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The New Arms Race and the Coming Revolution

Note: This feature length story by Chris McMahon originally appeared in the November 2008 issue of Futures Magazine.
Link to original @ Futures Magazine

Back in the old days, runners, the people who grabbed orders and ran them into the pits where trades were executed, were called the "wheels on the bus," and speed was of paramount importance. Today that responsibility falls to the software, hardware and network infrastructure that connects traders around the world with the exchanges. And as electronic trading matures, trade execution times are measured not in seconds, but in milliseconds. In this new electronic trading environment, the need for speed is still there, but it is increasingly a given as independent software vendors (ISV), brokers, futures commission merchants and other technology providers battle to create and market superior technology and traders search for new ways to establish or keep their edge.

In the new world of electronic trading, traders operate with increasing precision and more technical prowess than ever thought possible, never mind affordable. Tools that were previously available only to the select few have become cost effective for smaller shops, sophisticated individuals and retail traders who are entering the market in ever greater numbers. The institutional trader's long-held technological lead might be evaporating, prompting their search for the next new edge.

We call it the new arms race and it is revolutionizing the ways we trade.

"If you want to talk about futures intraday, you are talking about a zero-sum game. If you are going to win, someone else has to lose," says Bruce DeVault, president of Quantevo Corporation, a creator of customized algorithmic trading solutions. "It behooves you to deploy your own technologies to try to gain some sort of competitive edge. That is a cycle that market pressures tend to perpetuate."

The need to execute trades as soon as a signal was confirmed led to the integration of data, charting, analysis and trade execution on a single screen. That blurred the lines between data providers, ISVs, brokerage firms and futures commission merchants.

"Those things were fragmented," says Salomon Sredni, CEO and president of TradeStation Securities. "In the recent past, we have seen those things come together," he says. In this increasingly competitive environment, Sredni says traders need to understand why and how they trade, and what drives their decisions. "Speed alone, while very important, that's not enough to make you money," he says. "We believe in a rules-based methodology." The TradeStation platform is an end-to-end solution that allows users to create automated trading strategies and include testing tools and customizable analytics.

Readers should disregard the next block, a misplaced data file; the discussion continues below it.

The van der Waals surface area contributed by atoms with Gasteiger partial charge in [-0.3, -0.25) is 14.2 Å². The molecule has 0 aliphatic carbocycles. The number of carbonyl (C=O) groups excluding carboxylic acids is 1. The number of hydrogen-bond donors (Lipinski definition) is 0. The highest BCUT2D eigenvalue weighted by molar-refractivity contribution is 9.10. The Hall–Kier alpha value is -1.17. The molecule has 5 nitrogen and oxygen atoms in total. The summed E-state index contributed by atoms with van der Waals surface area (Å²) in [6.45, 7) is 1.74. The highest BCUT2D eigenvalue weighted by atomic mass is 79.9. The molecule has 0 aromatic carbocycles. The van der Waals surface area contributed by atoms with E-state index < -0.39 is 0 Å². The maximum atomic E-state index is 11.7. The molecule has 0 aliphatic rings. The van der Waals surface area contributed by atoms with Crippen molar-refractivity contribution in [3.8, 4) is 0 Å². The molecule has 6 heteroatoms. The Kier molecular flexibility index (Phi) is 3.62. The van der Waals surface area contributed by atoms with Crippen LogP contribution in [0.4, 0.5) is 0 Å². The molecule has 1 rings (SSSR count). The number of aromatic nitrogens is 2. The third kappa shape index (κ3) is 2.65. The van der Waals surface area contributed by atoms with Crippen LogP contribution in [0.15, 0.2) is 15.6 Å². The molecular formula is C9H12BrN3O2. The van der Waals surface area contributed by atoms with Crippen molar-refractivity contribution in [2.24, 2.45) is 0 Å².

Interactive Brokers (IB) is another company that offers end-to-end trading solutions, including the brokerage services. In doing so, Steve Sanders, IB's senior vice president, says the company saves money and development time, while offering their customers an integrated set of technology tools. "You get a more seamless solution going to just one firm and it's cheaper," he says. Sanders has noticed another trend, though. An increasing number of developers are writing trading applications to work with IB's application program interfaces (API), leveraging IB's technology and multiple exchange connectivity but layering on their own trading interfaces. Such orders now account for at least 10% of order flow. "They can build an excel spreadsheet or a C++ program or a Java program or Visual Basic program," he says.

Patrick Kenny, managing director and officer of Patsystems North America, has noticed the same trend. "As the sophistication of traders increases, they are coming up with their own front ends, or own algorithms, and not using the standard front ends that are out there. They write to our API, but that is just to route the orders to the exchanges," he says, adding that the big push is towards the sophistication of algorithmic and spread trading. "We created something called the MEL - the multi-exchange legger that would allow you to create it yourself. Now it is done automatically for you," he says. The ability to automatically spread trade is an important recent advancement, but even that is increasingly commonplace, he says.

Joe Guinan is the president and CEO of Advantage Futures, a clearing firm and futures commission merchant. He says Advantage has opted not to compete in the front-end arena, but maintains, monitors and supports the software its clients use. "If you have a vanilla front end, that's not competitive anymore. Because of exchange convergence, there are fewer exchange specific APIs that technology developers needed to create, lowering a significant barrier to entry," he says, and the same holds true for clients developing algorithmic or 'black box' systems. "In January 2006, I didn't have one black-box program going through our firm. Now we have a couple dozen." While the increase has been dramatic, Guinan says point-and-click traders can still trade, but it requires they be clever and creative and recognize that they are trading against automated systems.


Trading solutions are comprised of multiple layers of technology and each layer slows your trade execution. At the root is market data, which originates at the exchange and is packaged and distributed to the subscribers of the data services. Traders then use that data to drive charting and analysis tools and execute trades. Each order then travels through the hardware and software to the brokerage, then the exchange and finally to the clearinghouse. Each step in that process requires time and processing power. And it has to be stable. One advancement benefiting electronic traders is called server side technology, also known as low latency solutions, which serve to increase the speed and reliability of delivering orders to the exchange.

"You have to take into consideration the entire order submission process," says Raymond Deux, president and CEO of NinjaTrader LLC. One typical weakness for retail traders when trading from a home computer or a laptop is their internet connection. "If you are waiting for the right conditions to exit the market, and you are getting close, and your connection suddenly tanks, you're up a creek. You cannot close your position. However, if your trade parameters are uploaded to a server at the broker or a web hosting company, a crash at home won't leave you stranded."